Author Topic: Introduction to Low Oxygen Brewing  (Read 10902 times)

Offline dilluh98

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Re: Introduction to Low Oxygen Brewing
« Reply #435 on: Today at 10:49:58 AM »
I'll echo that statement. I was extremely put off by the way things were initially presented (or not) on this forum ~6 months ago. Since then, I've reevaluated my processes, read much of the literature related to oxygen's role in beer, did the mini-mash experiment to convince myself this wasn't just some fad to chase (with DO measurements). After all of that I started to realize that this is an evidence-based and scientifically-sound methodology for a home brewer to limit oxygen uptake.

Bryan has fielded every question under the sun regarding its implementation and has been quite forthcoming with sharing peer-reviewed sources and brewing texts.
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Offline lupulus

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Re: Introduction to Low Oxygen Brewing
« Reply #436 on: Today at 11:40:48 AM »
I think we all agree we need to stick to the science. We have enough scientific questions as it is.
To summarize my understanding of recent topics and my two cents on them:

- Sulfites do have antioxidant effects in beer. There are published papers on the subject (see Guido 2016 review).
- Sulfites are likely to have an antioxidant effect in wort but there is no published evidence to support this. (And yes, many observations from Brian and other brewers).
- Many authors state that dissolved oxygen cannot be measured in the mash (Bamforth, Gresser) and the published data does not report DO. I have seen tannoids and chemoluminiscence to compare mashes. (So, reference to the DO meter as evidence of the antioxidant effect of oxygen in the mash is questionable; but the chemoluminiscence data is solid).  If anyone has documented validation of DO meters under mash conditions, kindly provide....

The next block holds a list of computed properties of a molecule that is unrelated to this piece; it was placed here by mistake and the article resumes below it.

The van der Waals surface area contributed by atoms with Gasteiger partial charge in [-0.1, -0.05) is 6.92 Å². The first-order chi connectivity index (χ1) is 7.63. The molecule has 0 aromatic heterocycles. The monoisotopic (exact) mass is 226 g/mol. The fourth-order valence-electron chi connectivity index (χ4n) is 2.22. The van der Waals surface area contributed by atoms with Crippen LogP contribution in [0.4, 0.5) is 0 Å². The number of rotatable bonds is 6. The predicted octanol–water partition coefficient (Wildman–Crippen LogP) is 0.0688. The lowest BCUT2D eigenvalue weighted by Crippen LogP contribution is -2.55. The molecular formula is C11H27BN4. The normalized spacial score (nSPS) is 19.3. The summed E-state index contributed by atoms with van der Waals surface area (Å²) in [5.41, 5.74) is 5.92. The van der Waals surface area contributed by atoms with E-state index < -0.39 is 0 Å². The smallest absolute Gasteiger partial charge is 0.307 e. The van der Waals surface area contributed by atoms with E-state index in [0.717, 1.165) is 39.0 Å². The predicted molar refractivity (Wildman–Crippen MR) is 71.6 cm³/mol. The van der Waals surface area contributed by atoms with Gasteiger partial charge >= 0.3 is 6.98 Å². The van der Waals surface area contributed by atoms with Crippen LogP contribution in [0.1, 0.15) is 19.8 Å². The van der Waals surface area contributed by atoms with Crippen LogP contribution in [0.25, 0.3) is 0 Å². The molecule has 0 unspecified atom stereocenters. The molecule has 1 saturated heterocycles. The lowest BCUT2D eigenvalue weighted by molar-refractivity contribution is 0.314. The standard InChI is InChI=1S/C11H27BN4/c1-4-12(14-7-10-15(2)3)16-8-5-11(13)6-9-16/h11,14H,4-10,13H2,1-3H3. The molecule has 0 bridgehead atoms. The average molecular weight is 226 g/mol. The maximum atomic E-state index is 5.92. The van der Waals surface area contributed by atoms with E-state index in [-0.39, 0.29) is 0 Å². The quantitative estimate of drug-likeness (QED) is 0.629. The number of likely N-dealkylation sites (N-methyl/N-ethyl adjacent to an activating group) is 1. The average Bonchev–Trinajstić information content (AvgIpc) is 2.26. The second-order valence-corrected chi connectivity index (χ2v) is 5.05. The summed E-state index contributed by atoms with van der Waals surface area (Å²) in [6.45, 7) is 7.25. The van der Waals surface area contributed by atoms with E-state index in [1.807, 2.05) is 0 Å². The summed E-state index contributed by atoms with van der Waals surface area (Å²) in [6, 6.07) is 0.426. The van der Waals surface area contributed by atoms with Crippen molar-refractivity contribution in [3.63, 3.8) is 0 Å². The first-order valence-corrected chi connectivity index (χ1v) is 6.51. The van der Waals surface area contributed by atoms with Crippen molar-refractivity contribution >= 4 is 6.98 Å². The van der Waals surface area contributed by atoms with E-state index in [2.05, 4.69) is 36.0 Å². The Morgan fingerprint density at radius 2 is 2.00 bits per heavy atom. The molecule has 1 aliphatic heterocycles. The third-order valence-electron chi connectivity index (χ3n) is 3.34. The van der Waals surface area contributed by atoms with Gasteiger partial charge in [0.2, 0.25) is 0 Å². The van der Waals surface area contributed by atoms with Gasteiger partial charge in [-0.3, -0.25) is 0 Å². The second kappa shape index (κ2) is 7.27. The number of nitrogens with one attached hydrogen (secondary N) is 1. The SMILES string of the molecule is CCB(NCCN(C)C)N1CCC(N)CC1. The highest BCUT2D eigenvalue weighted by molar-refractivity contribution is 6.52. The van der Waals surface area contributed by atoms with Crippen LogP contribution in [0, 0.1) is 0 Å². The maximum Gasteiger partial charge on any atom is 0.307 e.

- Sulfites may not be the solution for ales. My personal observations are that even at 30ppm SMB in the mash, they can be perceived in the final beer as either sulfite or sulfide flavors. More data is need, but I stopped using them for ales (except for weissbier yeast). I think the effect is yeast dependent and not temperature dependent because I did not notice it either a weissbier or a dampfbier, but again more data is needed.
- Let's not forget that, as an example, there is published data indicating that the preference for a fresh vs a stale lager was 50/50 so low oxygen may not make "better" beer for everyone.
Paraphrasing Chesterton...
Let a man walk ten miles steadily on a hot summer's day along the Texas roads, and he will soon discover why beer was invented.

Online Phil_M

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Re: Introduction to Low Oxygen Brewing
« Reply #437 on: Today at 11:42:10 AM »
I also was one of the folks arguing against all this back in the day. The recent dialogue on this forum on the matter has been really helpful, and the result from Hoosier and other encouraging.

Though I personally have yet to try these methods myself, I'm close to doing so. I've never been able to rationalize why "doesn't apply on a homebrew scale" exists, it's not like the science is fundamentally different. The low oxygen approach is, so far, the best explanation of why this "scale affect" happens, and how to reduce it. I'm hoping to brew a "lower" oxygen batch sometime soon to test all this out.
I like flat beer...

Offline beersk

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Re: Introduction to Low Oxygen Brewing
« Reply #438 on: Today at 11:55:38 AM »

- Let's not forget that, as an example, there is published data indicating that the preference for a fresh vs a stale lager was 50/50 so low oxygen may not make "better" beer for everyone.

And this certainly is true, sadly. It's a matter of what you come to know as "fresh" beer, thinking it's the best there is, and developing a taste for that flavor quality.